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I tried to make a program to find a string whose MD5-hash starts like the digits of pi, where dot is omitted. Is there a faster way to do it than this:

import hashlib
import random
import string
n = 1
while True:
    word = ''.join(random.choice(string.ascii_lowercase) for _ in range(20))
    if (str(hashlib.md5(word.encode('utf-8')).hexdigest()))[:n] == '31415926535897932384626433832795'[0:n]:
        print('n='+str(n)+", "+word)
        n = n + 1
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  • \$\begingroup\$ Have your program actually returned any output yet? Have you found a string? \$\endgroup\$ – Simon Forsberg May 4 '16 at 17:17
  • \$\begingroup\$ @SimonForsberg Yes. The string kgrkyinwuezpenmoonig gives me six correct numbers. \$\endgroup\$ – guest May 4 '16 at 17:21
  • \$\begingroup\$ Oh, right, you are iterating to increase the number of characters you are matching step by step... so you still haven't found anything that matches seven or more numbers? \$\endgroup\$ – Simon Forsberg May 4 '16 at 17:24
  • \$\begingroup\$ @SimonForsberg Yes. It looks like there should be a better check. For example n=1 might return a string that matches for six first digits. But I have not yet found a string that matches seven or more digits. \$\endgroup\$ – guest May 4 '16 at 17:28
  • \$\begingroup\$ may i ask the purpose of this? \$\endgroup\$ – THE AMAZING May 4 '16 at 20:14
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The algorithm you're using is a brute-force algorithm. It will require around (24)n hash checks for a match of n digits. Each additional digit will require an average of 16-1 more time to calculate than the previous one.

The first, and hopefully obvious, step would be to get a better algorithm for a huge speedup - unfortunately, this is non-trivial in this case.

An additional step could be to use a language that is, typically, faster than Python. You probably want a compiled language like C/C++, or even Java.

Lastly, this is a perfect parallel computing problem. You have lots of small pieces (i.e. pick some text and hash it) and each is distinct, so they're easy to do in parallel.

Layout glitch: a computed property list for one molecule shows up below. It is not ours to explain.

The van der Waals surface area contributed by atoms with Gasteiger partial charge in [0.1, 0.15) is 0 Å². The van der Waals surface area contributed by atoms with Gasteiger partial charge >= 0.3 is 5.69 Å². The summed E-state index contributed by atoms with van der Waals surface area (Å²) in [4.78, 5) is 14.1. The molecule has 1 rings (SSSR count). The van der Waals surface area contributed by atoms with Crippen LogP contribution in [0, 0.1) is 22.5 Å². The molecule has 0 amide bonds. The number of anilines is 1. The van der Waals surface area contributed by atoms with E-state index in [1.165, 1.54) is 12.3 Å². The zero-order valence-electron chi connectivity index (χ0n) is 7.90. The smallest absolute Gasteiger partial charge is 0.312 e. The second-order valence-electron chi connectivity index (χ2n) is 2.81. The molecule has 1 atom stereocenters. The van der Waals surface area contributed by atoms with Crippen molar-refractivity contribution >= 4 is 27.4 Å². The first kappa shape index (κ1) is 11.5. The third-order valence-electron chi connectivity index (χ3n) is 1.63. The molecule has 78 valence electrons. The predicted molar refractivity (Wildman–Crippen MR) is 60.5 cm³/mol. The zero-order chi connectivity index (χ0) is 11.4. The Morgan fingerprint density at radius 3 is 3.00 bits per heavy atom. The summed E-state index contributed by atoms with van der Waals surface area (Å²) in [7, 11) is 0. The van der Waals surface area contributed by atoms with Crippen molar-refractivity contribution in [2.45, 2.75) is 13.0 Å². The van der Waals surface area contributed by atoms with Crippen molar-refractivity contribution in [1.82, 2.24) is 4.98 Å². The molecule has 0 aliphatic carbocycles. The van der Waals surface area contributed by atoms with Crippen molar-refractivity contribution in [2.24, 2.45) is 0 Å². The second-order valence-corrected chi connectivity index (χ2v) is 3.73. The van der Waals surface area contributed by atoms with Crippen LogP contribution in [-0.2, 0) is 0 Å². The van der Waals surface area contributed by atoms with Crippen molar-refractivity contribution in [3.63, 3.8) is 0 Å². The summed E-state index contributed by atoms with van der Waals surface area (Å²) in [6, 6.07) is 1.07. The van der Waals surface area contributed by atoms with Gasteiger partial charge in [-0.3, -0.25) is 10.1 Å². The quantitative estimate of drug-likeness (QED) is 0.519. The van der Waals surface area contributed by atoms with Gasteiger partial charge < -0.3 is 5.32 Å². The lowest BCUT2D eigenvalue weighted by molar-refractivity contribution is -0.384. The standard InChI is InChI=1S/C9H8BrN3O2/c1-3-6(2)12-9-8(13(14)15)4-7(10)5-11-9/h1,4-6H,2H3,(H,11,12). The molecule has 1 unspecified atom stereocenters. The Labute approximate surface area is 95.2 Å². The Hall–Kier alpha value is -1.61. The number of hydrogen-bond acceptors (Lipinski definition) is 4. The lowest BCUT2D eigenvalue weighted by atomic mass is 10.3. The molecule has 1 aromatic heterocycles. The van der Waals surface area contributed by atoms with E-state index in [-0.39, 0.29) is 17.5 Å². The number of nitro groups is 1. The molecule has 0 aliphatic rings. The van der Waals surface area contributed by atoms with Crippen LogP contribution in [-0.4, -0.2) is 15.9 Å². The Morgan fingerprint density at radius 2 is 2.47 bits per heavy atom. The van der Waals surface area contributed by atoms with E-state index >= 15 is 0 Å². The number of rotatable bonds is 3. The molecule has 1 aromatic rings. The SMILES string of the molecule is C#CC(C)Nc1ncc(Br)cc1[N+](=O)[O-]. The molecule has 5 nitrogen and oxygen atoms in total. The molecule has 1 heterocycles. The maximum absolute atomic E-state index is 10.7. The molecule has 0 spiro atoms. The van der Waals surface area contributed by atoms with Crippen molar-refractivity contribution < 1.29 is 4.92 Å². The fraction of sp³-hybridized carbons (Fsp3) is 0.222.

Here I've given some improvements for a Python program, brute-force algorithm, singly-threaded.

The most important aspect of the code is how quickly we can create the word and calculate the md5 hash. I've rewritten your code to not use an infinite loop, but instead loop for a specific number of tries. This lets us time things using timeit.

from hashlib import md5
from random import choice, shuffle
from string import ascii_lowercase
from timeit import timeit
from itertools import product, islice
from os.path import commonprefix

def find_hash_pi_external(tries):
    n = 1
    for _ in range(tries):
        word = ''.join(choice(ascii_lowercase) for _ in range(20))
        if (str(md5(word.encode('utf-8')).hexdigest()))[:n] == '31415926535897932384626433832795'[0:n]:
            print('n=' + str(n) + ", " + word)
            n = n + 1

Some other comments:

  • The method hexdigest() returns a string, so you don't need to call str() there.
  • You can exclude the 0 in a[0:n].
  • You don't always have to increment n by one - sometimes you've found one that will match more than n characters.
def find_hash_pi_1(tries):
    pi = '31415926535897932384626433832795'
    n = 1
    for _ in range(tries):
        word = ''.join(choice(ascii_lowercase) for _ in range(20))
        hash = md5(word.encode('utf-8')).hexdigest()
        if hash[:n] == pi[:n]:
            n = len(commonprefix([pi, hash])) # note: commonprefix is slow so we only use it if there is a success
            print('n=' + str(n) + ", word=" + word + ", hash=" + hash)